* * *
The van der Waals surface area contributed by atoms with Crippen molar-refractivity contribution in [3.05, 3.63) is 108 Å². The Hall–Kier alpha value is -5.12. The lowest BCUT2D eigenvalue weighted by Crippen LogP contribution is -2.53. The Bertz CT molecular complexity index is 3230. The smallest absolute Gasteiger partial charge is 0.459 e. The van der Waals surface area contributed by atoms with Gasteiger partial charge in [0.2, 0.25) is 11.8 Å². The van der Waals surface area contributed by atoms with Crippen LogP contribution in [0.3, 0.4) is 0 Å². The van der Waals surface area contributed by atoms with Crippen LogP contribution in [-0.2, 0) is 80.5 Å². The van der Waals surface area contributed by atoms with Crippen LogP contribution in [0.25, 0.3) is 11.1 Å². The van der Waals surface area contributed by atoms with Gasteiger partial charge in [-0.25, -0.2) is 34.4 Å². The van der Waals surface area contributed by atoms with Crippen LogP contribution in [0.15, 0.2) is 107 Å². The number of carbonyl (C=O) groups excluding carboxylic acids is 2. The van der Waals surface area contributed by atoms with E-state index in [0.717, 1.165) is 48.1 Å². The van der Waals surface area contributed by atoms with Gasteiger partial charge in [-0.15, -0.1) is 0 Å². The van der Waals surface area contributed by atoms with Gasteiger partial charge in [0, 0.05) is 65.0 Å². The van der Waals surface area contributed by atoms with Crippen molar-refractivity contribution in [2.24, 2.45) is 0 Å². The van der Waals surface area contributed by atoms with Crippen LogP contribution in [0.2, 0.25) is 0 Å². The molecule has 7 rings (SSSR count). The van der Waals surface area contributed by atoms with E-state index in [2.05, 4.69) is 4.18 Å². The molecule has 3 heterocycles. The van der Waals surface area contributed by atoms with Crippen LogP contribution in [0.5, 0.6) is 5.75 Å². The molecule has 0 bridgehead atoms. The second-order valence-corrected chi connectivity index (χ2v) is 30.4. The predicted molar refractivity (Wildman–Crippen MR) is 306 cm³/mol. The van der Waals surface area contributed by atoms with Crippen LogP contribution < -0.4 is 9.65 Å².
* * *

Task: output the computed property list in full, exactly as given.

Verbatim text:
The van der Waals surface area contributed by atoms with Crippen molar-refractivity contribution in [3.05, 3.63) is 108 Å². The Hall–Kier alpha value is -5.12. The lowest BCUT2D eigenvalue weighted by Crippen LogP contribution is -2.53. The Bertz CT molecular complexity index is 3230. The smallest absolute Gasteiger partial charge is 0.459 e. The van der Waals surface area contributed by atoms with Gasteiger partial charge in [0.2, 0.25) is 11.8 Å². The van der Waals surface area contributed by atoms with Crippen LogP contribution in [0.3, 0.4) is 0 Å². The van der Waals surface area contributed by atoms with Crippen LogP contribution in [-0.2, 0) is 80.5 Å². The van der Waals surface area contributed by atoms with Crippen LogP contribution in [0.25, 0.3) is 11.1 Å². The van der Waals surface area contributed by atoms with Gasteiger partial charge in [-0.25, -0.2) is 34.4 Å². The van der Waals surface area contributed by atoms with Crippen LogP contribution in [0.15, 0.2) is 107 Å². The number of carbonyl (C=O) groups excluding carboxylic acids is 2. The van der Waals surface area contributed by atoms with E-state index in [0.717, 1.165) is 48.1 Å². The van der Waals surface area contributed by atoms with Gasteiger partial charge in [-0.15, -0.1) is 0 Å². The van der Waals surface area contributed by atoms with Gasteiger partial charge in [0, 0.05) is 65.0 Å². The van der Waals surface area contributed by atoms with Crippen molar-refractivity contribution in [2.24, 2.45) is 0 Å². The van der Waals surface area contributed by atoms with Crippen LogP contribution in [0.2, 0.25) is 0 Å². The molecule has 7 rings (SSSR count). The van der Waals surface area contributed by atoms with E-state index in [2.05, 4.69) is 4.18 Å². The molecule has 3 heterocycles. The van der Waals surface area contributed by atoms with Crippen LogP contribution in [0.5, 0.6) is 5.75 Å². The molecule has 0 bridgehead atoms. The second-order valence-corrected chi connectivity index (χ2v) is 30.4. The predicted molar refractivity (Wildman–Crippen MR) is 306 cm³/mol. The van der Waals surface area contributed by atoms with Crippen LogP contribution < -0.4 is 9.65 Å².